mm                 14 mm deep

Lateral clefts of             absent            present, to 1 mm
the calyx                                             deep

Color of the corolla     uniformly bright           greenish

Length and shape of    8-11.5 mm, straight       10-15(-20) mm,
corolla                  to very slightly      strongly incurved
                             incurved          especially between
                                                the tube and the

Length of the            5-6 mm, usually            6-7 mm,
corolla tube             longer than the        approximately as
                              galea            long as the galea

Length of the galea          4-5.5 mm                4-9 mm

Stamens                 included style as           exserted
                           long as the

Style and stigma in     corolla, included.     exserted from the
anthesis                 Stigmas slightly     corolla and from the
                         bilobed, poorly         calyx; stigma
                       differentiated from          capitate
                           the styles,

Length of the seeds         1.3-1.5 mm             1.6-2.1 mm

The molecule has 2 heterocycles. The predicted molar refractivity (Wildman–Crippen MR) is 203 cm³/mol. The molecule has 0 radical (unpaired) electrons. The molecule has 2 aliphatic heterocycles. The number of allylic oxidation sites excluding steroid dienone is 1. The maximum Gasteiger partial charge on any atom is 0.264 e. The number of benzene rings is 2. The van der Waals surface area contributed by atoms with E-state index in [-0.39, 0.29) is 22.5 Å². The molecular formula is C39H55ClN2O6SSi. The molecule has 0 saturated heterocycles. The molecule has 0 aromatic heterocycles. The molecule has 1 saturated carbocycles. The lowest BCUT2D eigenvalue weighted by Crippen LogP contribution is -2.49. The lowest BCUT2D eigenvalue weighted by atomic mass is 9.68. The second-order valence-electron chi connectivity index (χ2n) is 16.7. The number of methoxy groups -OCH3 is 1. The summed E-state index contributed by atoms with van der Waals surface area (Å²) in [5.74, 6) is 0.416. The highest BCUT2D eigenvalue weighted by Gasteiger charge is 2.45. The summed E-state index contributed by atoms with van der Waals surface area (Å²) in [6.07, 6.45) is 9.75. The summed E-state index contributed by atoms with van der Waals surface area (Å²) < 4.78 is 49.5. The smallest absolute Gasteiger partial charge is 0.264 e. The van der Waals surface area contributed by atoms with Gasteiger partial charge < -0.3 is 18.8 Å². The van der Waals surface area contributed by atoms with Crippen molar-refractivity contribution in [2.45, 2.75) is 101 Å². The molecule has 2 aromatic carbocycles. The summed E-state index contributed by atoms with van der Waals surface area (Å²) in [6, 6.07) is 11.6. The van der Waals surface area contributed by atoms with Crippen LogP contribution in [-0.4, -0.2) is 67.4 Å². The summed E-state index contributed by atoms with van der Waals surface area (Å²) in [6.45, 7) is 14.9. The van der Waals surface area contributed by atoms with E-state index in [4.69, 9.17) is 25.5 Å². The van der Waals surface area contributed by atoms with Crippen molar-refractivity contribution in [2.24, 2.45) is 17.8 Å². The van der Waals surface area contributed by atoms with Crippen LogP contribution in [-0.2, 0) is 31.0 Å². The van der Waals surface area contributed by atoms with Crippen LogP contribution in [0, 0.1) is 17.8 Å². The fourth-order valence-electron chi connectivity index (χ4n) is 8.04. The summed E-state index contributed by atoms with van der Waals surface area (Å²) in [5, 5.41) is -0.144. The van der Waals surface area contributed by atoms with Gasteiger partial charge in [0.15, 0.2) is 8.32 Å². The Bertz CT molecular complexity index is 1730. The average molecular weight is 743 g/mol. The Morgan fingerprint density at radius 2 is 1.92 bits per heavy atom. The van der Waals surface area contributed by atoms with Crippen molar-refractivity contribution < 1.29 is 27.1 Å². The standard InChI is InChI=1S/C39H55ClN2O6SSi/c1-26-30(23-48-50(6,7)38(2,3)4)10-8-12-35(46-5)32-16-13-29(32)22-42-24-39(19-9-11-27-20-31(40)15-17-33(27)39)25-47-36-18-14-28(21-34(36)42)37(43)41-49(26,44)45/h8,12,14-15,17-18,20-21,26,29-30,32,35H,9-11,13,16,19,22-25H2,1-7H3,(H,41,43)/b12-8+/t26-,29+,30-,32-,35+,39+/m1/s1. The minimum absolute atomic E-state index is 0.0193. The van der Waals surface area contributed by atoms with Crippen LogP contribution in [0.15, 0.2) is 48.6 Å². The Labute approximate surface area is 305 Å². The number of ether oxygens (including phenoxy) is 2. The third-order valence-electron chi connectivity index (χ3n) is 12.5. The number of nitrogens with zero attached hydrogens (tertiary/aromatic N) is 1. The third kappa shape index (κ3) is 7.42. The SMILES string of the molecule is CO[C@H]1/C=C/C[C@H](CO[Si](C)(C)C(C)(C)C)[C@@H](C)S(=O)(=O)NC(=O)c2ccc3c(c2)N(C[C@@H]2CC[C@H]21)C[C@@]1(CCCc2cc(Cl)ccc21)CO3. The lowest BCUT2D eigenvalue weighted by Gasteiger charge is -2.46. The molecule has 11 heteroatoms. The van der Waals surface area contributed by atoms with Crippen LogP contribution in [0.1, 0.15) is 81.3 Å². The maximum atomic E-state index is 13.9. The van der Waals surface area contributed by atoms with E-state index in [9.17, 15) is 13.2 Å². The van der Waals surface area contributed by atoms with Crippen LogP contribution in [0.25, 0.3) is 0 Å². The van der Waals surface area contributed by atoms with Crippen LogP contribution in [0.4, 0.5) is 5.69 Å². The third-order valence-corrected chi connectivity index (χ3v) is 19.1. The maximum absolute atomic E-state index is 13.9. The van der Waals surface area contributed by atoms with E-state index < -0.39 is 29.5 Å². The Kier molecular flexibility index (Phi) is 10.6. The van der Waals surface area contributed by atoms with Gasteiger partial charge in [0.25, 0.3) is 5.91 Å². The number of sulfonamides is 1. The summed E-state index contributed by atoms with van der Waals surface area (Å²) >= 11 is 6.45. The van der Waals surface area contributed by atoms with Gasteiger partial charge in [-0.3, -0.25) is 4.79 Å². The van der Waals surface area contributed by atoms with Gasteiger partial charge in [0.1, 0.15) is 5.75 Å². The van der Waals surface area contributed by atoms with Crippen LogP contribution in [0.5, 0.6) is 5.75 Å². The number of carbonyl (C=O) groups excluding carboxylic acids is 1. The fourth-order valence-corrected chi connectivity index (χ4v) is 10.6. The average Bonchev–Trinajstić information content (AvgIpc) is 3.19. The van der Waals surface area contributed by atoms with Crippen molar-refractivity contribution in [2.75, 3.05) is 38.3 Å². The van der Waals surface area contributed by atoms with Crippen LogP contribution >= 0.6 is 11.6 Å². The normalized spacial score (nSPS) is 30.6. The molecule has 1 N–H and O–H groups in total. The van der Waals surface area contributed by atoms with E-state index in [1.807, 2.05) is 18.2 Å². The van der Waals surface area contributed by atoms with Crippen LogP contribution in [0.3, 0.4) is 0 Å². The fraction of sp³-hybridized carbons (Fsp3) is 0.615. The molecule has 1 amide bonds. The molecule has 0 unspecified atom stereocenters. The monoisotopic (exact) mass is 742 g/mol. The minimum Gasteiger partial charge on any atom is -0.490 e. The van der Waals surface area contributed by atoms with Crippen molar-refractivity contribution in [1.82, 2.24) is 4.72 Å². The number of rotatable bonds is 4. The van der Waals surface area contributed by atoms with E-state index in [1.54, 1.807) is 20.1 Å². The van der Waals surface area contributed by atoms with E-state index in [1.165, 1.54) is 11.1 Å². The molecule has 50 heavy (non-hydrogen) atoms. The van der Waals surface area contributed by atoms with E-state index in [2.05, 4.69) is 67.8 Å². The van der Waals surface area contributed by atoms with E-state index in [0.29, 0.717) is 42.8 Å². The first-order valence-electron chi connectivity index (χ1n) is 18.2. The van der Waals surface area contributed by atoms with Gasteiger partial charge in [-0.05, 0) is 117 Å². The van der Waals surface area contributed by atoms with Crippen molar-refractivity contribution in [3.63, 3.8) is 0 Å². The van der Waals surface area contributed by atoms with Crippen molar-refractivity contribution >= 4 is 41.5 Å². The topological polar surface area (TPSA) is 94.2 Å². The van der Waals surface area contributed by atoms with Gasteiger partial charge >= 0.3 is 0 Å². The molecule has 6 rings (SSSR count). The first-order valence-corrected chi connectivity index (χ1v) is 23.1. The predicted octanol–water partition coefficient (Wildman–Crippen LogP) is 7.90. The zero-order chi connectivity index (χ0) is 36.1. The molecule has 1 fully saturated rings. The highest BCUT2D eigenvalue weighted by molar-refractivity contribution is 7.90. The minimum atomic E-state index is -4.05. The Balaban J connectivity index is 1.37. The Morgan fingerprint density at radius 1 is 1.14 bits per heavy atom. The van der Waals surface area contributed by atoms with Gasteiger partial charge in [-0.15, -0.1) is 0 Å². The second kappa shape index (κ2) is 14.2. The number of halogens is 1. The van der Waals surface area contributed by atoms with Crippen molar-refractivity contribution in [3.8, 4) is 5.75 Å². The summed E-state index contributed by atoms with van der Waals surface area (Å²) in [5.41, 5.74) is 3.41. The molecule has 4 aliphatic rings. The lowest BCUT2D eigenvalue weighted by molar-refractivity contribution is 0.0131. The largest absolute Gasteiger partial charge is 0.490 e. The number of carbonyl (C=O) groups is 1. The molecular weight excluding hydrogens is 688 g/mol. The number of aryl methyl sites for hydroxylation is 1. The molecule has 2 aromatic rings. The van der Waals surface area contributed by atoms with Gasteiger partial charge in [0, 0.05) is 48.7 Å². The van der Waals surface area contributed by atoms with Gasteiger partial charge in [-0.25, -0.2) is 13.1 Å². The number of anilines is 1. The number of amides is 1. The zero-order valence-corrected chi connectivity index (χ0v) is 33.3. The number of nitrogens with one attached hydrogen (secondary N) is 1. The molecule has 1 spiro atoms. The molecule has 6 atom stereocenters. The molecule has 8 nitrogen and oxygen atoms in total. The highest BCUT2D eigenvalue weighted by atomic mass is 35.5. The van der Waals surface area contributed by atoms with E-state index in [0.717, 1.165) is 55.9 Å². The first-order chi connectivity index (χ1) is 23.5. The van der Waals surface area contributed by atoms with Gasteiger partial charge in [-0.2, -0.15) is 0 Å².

Distribution and        Santander, Boyaca,       Azuay, Carchi,
altitudinal range       and Cundinamarca;         Chimborazo,
                        eastern slopes of       Cotopaxi, Napo,
                          the Colombian          Pichincha and
                       Eastern Cordillera.    Tungurahua (Ecuador;
                            35004335 m         endemic, according
                                                to Molau, 1999).
                                               Peru (according to
                                                 Luteyn, 1999).
                                               (3250-) 36004650 m

                        C. pumila (Benth.)     C. virgata (Wedd.)
                            Wedd. (2)              Edwin (3)

Habit                    decumbent herbs,        erect herbs or
                       stems to 9 cm tall;     subshrub, 20-40(-
                        leaves alternate,     60) cm tall; leaves
                          not congested          alternate, not

Shape and size of         lanceolate to            linear to
leaf blade             broadly lanceolate,    lanceolate, 1.5-3(-
                        0.7-2(-3.5) x 0.4-      4) x 0.3-0.5 cm
                           0.8 cm long

Number and shape of    1-2(3) pairs, narrow    1-3 pairs, narrow
lateral lobes of the

Shape and color of     leaf-like, with 1-3    leaf-like, with 1-3
the bracts                narrow lateral         narrow lateral